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Mubarak vs the People: Egypt's battle of wills

Mubarak vs the People: Egypt's battle of wills
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The focus of Egypt’s popular uprising against its president shifted from violence to a battle of wills on the 11th day of protest, a day the people were calling Departure Day.

As hundreds of thousands of Egyptians once more packed into Cairo’s Tahrir Square to pray for their president’s departure, Hosni Mubarak himself showed no sign of the slightest intention of bowing to their wishes.

Neither side is giving any indication of giving up soon.

Mubarak’s supporters were also on the streets, but unlike the previous two days their capacity for violent confrontation with the opposition camp had been curtailed by the Egyptian army, who successfully managed to corral them away from the main square for the first time..

There were skirmishes, there was some stone throwing, but nothing of the bloodshed that came with Wednesday and Thursday’s running battles.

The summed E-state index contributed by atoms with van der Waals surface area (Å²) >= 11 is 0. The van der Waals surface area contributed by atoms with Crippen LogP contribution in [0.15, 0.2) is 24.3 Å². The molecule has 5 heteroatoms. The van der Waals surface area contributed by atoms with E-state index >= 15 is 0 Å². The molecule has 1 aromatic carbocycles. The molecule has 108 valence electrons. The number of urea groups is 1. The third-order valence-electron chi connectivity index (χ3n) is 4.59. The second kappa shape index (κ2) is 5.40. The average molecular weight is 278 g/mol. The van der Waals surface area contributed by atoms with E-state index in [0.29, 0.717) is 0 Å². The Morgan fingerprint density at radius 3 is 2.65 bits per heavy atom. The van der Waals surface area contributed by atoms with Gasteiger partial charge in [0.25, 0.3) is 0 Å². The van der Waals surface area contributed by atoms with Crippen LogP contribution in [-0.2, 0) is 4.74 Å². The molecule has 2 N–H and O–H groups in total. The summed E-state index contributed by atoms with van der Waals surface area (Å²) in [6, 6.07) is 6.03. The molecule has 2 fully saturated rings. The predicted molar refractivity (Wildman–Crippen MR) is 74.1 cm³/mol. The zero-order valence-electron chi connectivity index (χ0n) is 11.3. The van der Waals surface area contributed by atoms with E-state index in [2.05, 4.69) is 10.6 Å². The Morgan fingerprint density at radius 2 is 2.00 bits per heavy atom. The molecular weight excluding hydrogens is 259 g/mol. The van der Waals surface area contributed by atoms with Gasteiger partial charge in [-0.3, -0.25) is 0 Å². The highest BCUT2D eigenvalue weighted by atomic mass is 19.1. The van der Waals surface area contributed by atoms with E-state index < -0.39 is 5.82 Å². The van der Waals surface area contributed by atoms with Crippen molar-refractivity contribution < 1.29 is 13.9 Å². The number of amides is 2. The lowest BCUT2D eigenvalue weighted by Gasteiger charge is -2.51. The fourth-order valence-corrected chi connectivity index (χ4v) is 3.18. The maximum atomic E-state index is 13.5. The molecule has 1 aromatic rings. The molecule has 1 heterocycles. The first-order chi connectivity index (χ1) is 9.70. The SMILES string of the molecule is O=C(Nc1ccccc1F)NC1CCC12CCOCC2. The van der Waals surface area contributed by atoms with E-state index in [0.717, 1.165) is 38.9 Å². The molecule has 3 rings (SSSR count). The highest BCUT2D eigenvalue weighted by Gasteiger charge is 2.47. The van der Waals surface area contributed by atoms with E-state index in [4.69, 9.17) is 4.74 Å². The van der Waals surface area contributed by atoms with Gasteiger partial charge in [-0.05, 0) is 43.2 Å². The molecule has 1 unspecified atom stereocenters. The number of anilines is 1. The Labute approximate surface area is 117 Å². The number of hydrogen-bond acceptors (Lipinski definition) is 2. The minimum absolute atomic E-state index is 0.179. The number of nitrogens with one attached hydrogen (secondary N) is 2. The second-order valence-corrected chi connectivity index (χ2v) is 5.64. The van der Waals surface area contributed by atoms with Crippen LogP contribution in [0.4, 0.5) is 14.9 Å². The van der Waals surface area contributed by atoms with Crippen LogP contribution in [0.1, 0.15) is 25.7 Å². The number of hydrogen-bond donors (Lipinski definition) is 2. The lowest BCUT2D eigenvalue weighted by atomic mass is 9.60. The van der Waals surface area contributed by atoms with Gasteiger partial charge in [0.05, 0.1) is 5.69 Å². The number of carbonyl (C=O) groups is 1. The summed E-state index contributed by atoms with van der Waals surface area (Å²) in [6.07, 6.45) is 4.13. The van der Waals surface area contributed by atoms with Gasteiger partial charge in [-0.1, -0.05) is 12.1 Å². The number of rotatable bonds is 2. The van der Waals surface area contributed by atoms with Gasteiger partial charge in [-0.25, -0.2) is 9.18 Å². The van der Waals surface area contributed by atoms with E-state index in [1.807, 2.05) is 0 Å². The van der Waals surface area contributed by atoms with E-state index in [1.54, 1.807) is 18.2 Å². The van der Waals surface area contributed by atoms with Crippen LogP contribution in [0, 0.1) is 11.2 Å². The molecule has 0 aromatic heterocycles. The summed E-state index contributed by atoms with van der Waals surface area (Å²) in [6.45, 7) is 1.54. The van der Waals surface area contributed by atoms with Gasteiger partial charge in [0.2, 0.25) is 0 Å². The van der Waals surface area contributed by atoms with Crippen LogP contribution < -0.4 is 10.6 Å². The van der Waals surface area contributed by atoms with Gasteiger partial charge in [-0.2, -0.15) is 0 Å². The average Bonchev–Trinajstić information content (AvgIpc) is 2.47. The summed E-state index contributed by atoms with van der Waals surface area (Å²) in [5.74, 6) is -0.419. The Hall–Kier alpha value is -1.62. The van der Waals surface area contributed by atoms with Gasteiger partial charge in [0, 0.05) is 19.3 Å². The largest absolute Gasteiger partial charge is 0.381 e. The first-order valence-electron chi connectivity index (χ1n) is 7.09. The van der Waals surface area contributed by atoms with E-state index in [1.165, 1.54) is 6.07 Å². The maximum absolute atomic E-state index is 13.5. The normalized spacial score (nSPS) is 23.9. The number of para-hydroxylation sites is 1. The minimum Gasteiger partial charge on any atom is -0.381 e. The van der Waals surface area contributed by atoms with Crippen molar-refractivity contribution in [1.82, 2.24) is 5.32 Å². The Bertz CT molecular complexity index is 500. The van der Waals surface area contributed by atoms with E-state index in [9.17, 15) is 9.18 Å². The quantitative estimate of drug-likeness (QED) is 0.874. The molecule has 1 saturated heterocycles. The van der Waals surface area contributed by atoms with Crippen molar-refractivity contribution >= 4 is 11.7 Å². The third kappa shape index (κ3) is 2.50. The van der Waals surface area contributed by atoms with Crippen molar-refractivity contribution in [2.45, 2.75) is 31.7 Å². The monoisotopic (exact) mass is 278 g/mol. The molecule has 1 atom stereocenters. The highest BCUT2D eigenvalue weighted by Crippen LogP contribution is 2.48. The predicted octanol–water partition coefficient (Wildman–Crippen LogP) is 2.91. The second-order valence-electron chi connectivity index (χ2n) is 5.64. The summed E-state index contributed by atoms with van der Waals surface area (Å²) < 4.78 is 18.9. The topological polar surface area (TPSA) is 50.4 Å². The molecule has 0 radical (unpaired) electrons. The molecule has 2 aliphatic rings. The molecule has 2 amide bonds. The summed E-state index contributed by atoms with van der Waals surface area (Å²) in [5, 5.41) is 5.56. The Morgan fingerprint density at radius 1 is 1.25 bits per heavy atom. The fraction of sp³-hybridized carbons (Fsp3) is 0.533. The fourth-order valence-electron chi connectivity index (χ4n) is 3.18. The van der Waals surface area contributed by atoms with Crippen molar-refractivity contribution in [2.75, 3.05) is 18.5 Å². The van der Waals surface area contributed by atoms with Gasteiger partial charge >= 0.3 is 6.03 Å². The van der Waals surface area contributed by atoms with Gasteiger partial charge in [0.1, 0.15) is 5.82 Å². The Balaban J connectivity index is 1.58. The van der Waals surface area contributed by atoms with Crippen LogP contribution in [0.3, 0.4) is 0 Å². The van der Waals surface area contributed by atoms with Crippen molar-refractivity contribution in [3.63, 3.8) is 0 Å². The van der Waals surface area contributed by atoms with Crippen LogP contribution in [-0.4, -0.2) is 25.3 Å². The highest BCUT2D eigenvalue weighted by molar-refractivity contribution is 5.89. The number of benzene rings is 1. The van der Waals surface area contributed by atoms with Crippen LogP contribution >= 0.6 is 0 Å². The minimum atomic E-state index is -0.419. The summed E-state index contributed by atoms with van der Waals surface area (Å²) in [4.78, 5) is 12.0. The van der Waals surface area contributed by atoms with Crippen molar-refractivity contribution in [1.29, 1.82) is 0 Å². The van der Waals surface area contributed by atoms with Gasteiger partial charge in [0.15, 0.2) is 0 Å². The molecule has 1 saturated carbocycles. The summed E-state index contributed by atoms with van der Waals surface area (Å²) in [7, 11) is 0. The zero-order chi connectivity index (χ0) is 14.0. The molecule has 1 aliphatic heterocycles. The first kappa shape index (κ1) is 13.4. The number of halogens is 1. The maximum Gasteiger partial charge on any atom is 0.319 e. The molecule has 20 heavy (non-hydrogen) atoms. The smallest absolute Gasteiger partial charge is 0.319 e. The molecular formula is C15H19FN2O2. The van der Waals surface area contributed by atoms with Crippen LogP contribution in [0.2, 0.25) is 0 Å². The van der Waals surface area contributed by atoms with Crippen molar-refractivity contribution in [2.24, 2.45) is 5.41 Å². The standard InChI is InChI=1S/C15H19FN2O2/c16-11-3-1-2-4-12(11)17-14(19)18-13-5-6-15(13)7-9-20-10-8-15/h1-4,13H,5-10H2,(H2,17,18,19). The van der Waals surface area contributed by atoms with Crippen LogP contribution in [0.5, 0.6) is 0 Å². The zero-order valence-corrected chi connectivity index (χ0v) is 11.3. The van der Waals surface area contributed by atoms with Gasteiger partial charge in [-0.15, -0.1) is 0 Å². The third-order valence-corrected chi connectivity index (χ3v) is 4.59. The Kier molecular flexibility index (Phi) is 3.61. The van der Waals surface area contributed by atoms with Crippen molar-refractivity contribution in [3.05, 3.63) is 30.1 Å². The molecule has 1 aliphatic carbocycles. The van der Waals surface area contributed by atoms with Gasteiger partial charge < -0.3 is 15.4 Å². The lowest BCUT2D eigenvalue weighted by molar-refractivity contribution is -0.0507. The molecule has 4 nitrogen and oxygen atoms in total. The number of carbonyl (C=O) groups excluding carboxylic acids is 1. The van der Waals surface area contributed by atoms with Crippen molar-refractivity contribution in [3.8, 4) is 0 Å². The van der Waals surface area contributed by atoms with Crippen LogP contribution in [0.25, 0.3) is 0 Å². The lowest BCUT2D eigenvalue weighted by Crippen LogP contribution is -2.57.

The army had been instructed to protect Egyptian lives.

The rally in Tahrir Square was mirrored in other cities all around the country, with a similar turnout in Egypt’s second city Alexandria.

And the calls from the streets were echoed in statements from world leaders, from the European Union to the United States.

But among the good-natured protest in Tahrir Square simmered a profound discontent with Mubarak’s 30 year authoritarian rule.

His effigy was strung-up, and to add insult, beaten with a shoe.

Demonstrator Ismail Hussein said: ‘This country has scientists, it has athletes, it has thinkers and much more. This country is unable to find a good leader because for years he has done nothing but keep them down. Enough. Enough. Enough.’

Another protester Marwa Thabet had another message for Mubarak. ‘Leave Egypt. We no longer want you. You’re the Pharoah, the Nero. Every dictator there has ever been are (sic) way better than you. (You) are still holding onto your throne, and not we are not accepting you. Just leave.’

Mubarak has already said that he would leave if he could, but added that he fears chaos if he steps down now.

But there is already chaos in Egypt. The economy is being hit hard, with its image as a holiday haven badly tarnished, and its reputation with investors severely dented.